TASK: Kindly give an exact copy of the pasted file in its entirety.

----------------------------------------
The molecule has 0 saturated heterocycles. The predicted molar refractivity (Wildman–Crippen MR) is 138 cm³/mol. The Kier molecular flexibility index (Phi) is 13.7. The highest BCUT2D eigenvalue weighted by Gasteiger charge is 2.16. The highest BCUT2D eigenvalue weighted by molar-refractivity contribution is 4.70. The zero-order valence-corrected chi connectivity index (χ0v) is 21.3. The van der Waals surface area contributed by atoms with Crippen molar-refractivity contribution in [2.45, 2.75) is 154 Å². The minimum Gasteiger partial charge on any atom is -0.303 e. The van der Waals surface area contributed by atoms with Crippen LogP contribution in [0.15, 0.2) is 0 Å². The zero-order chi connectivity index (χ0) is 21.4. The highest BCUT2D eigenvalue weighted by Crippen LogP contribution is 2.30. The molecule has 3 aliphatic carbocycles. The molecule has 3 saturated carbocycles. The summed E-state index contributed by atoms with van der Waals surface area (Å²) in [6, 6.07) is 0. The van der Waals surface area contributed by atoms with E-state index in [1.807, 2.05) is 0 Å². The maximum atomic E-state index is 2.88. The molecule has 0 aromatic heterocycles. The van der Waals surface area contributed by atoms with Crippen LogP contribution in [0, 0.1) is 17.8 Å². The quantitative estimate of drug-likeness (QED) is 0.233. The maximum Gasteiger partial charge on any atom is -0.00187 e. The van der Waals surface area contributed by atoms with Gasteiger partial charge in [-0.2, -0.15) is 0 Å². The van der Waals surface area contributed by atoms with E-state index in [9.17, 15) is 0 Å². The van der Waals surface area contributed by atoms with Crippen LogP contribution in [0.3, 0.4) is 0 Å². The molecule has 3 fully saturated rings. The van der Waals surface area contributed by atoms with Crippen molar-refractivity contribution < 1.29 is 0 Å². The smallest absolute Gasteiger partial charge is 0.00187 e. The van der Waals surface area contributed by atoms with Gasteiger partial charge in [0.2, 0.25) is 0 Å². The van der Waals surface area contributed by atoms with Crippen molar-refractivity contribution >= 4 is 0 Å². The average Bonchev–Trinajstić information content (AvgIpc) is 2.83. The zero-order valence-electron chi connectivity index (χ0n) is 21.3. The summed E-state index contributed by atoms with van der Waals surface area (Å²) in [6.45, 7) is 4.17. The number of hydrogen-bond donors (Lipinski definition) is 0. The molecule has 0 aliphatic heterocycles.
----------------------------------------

The molecule has 0 saturated heterocycles. The predicted molar refractivity (Wildman–Crippen MR) is 138 cm³/mol. The Kier molecular flexibility index (Phi) is 13.7. The highest BCUT2D eigenvalue weighted by Gasteiger charge is 2.16. The highest BCUT2D eigenvalue weighted by molar-refractivity contribution is 4.70. The zero-order valence-corrected chi connectivity index (χ0v) is 21.3. The van der Waals surface area contributed by atoms with Crippen molar-refractivity contribution in [2.45, 2.75) is 154 Å². The minimum Gasteiger partial charge on any atom is -0.303 e. The van der Waals surface area contributed by atoms with Crippen LogP contribution in [0.15, 0.2) is 0 Å². The zero-order chi connectivity index (χ0) is 21.4. The highest BCUT2D eigenvalue weighted by Crippen LogP contribution is 2.30. The molecule has 3 aliphatic carbocycles. The molecule has 3 saturated carbocycles. The summed E-state index contributed by atoms with van der Waals surface area (Å²) in [6, 6.07) is 0. The van der Waals surface area contributed by atoms with E-state index in [1.807, 2.05) is 0 Å². The maximum atomic E-state index is 2.88. The molecule has 0 aromatic heterocycles. The van der Waals surface area contributed by atoms with Crippen LogP contribution in [0, 0.1) is 17.8 Å². The quantitative estimate of drug-likeness (QED) is 0.233. The maximum Gasteiger partial charge on any atom is -0.00187 e. The van der Waals surface area contributed by atoms with Gasteiger partial charge in [-0.2, -0.15) is 0 Å². The van der Waals surface area contributed by atoms with E-state index in [9.17, 15) is 0 Å². The van der Waals surface area contributed by atoms with Crippen LogP contribution in [0.3, 0.4) is 0 Å². The molecule has 3 fully saturated rings. The van der Waals surface area contributed by atoms with Crippen molar-refractivity contribution < 1.29 is 0 Å². The smallest absolute Gasteiger partial charge is 0.00187 e. The van der Waals surface area contributed by atoms with Gasteiger partial charge in [0.2, 0.25) is 0 Å². The van der Waals surface area contributed by atoms with Crippen molar-refractivity contribution >= 4 is 0 Å². The average Bonchev–Trinajstić information content (AvgIpc) is 2.83. The zero-order valence-electron chi connectivity index (χ0n) is 21.3. The summed E-state index contributed by atoms with van der Waals surface area (Å²) in [6.45, 7) is 4.17. The number of hydrogen-bond donors (Lipinski definition) is 0. The molecule has 0 aliphatic heterocycles.